when only concerned with above threshold signals at 4:1 ratio - when a 4 dB increase goes in, only a 1 dB increase comes out (not very noticable) - the GR meter reads 3 dB down.  So you gotta put in a whopping 12 dB increase to get a 3 dB increase out (a noticable increase) -- you're right though, that's only 9 dB of GR - and its NOT what J is doing, either.  But the implications are astounding to me.

Time constants and the actual program material can yield different results ( as can different compressors, even at the "same" settings).  That may sound really cool on some room mics or something, but it seems excessive for the whole mix, IMO.

The 4 dB input increase is sure to be noticed by the listener if left uncompressed (not a bad thing in my mind) - the resulting 1 dB increase in compressed output slips by relatively unnoticed.  To get a 3 dB increase at the output (again something noticable by the listener) the program has to increase by 12 dB!  I guess I'm just hoping that the majority of the mix is below threshold, and therefore behaving linearly.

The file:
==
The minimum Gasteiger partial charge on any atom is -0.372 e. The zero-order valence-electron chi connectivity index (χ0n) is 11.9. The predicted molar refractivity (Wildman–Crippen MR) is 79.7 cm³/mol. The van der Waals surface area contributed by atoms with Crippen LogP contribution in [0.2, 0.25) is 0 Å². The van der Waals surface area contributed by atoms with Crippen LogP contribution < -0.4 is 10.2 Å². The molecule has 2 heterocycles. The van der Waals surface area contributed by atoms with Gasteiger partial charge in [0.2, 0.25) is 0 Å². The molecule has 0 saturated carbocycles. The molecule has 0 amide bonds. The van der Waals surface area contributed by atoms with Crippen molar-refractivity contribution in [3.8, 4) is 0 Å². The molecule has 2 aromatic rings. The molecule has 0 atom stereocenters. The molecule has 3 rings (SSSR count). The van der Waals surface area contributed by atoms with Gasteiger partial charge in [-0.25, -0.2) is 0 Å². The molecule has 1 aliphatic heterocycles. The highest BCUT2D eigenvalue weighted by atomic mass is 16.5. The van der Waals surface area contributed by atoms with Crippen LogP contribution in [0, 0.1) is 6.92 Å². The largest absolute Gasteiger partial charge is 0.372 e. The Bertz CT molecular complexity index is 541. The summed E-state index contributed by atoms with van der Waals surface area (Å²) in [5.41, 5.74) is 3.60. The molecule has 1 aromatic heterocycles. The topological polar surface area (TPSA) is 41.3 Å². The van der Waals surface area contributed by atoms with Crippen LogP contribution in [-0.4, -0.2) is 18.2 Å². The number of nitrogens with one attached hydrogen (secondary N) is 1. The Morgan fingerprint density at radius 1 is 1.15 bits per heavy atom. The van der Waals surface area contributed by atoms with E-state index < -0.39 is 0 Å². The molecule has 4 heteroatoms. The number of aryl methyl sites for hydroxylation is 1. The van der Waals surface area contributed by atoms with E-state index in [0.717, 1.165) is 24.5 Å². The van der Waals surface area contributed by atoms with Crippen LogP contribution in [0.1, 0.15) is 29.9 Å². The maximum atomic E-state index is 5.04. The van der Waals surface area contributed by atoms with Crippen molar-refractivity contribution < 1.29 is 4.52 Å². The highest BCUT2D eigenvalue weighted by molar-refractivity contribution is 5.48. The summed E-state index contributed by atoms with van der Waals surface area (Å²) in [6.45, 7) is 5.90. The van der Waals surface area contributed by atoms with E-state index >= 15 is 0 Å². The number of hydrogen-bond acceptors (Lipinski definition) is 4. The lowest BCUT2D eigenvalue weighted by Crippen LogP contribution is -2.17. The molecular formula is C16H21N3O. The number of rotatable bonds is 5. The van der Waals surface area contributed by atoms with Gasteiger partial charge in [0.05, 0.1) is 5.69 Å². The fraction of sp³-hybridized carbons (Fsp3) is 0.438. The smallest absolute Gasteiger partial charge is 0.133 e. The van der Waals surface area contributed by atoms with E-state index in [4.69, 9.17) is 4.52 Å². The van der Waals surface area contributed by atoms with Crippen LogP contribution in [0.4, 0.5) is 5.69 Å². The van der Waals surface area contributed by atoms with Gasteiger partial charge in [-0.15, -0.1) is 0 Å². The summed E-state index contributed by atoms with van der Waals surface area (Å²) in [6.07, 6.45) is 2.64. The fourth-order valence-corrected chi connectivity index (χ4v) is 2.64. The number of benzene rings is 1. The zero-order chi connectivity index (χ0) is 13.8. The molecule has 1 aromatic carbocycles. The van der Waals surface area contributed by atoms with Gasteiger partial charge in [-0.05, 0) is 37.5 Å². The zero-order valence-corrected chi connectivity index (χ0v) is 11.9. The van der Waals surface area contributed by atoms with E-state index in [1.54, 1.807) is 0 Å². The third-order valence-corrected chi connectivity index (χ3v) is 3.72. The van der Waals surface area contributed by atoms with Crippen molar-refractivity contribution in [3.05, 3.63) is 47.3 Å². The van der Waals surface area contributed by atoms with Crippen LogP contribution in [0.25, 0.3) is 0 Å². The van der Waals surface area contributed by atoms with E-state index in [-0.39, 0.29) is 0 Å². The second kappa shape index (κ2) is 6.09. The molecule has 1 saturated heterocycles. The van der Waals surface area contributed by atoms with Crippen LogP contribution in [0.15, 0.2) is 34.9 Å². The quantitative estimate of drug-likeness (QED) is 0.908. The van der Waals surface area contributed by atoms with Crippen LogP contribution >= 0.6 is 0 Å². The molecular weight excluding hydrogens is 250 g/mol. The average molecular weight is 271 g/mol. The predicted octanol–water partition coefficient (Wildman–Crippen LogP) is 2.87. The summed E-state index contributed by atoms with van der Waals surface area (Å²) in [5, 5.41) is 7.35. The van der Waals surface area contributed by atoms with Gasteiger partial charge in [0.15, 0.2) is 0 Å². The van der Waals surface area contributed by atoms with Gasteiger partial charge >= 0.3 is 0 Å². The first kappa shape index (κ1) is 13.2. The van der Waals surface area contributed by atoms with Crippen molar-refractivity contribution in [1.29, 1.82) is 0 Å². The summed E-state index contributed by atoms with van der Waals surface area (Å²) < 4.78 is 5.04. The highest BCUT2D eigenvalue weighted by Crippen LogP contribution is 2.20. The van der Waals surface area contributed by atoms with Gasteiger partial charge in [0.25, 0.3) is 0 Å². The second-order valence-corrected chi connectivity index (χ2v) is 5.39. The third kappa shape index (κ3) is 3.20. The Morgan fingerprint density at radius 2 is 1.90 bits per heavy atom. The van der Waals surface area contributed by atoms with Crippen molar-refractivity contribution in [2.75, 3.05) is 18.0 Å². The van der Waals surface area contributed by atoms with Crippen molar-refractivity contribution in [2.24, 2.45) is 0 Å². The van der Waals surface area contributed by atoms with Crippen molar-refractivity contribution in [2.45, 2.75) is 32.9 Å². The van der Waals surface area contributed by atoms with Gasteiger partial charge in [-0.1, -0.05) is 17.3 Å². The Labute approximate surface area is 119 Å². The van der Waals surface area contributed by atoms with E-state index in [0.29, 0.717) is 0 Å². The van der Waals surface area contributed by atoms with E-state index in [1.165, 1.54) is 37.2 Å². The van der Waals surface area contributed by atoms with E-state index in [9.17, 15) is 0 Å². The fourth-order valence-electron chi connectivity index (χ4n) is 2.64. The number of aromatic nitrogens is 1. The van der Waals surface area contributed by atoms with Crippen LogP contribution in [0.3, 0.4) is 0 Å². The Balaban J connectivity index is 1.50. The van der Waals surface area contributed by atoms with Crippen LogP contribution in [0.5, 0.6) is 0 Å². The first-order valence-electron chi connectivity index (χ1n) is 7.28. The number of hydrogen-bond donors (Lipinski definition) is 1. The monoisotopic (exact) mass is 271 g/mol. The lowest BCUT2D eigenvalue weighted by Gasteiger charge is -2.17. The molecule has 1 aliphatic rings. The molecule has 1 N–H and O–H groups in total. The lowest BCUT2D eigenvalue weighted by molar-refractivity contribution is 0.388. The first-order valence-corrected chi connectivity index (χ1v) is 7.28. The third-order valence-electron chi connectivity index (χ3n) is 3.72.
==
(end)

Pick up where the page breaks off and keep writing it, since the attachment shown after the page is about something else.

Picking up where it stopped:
Lately I have been going for "dynamically open" mixes (no bus comp) and truly enjoying the 6-10 dB of dynamic range from peaks versus average levels (the clients dig it too).

I understand why a lot of modern rock recordings strive for a dynamic range of 2 or 3 dB between peaks and average - but it bothers me sometimes when I know there is so much more there that is being "contained" by bus compression.

Don't get me wrong, I loves me some juicy comp - just not on the whole mix.

Different strokes, right?

Fig

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Podgorny

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Re: buss compression
« Reply #11 on: May 16, 2008, 12:50:16 pm »

I think somebody misunderstands how the metering on their compressors works.

I GUARANTEE I'm not taking 48dB off of a guitar track when I'm compressing 12:1 on an 1176.

As far as your mix buss comp goes, I never move away from 4:1, but the attack varies between 10ms and 30ms, depending upon the music.  Release is usually is on auto, but once again, it depends upon the music.

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Fig

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Re: buss compression
« Reply #12 on: May 16, 2008, 01:17:12 pm »

Podgorny wrote on Fri, 16 May 2008 11:50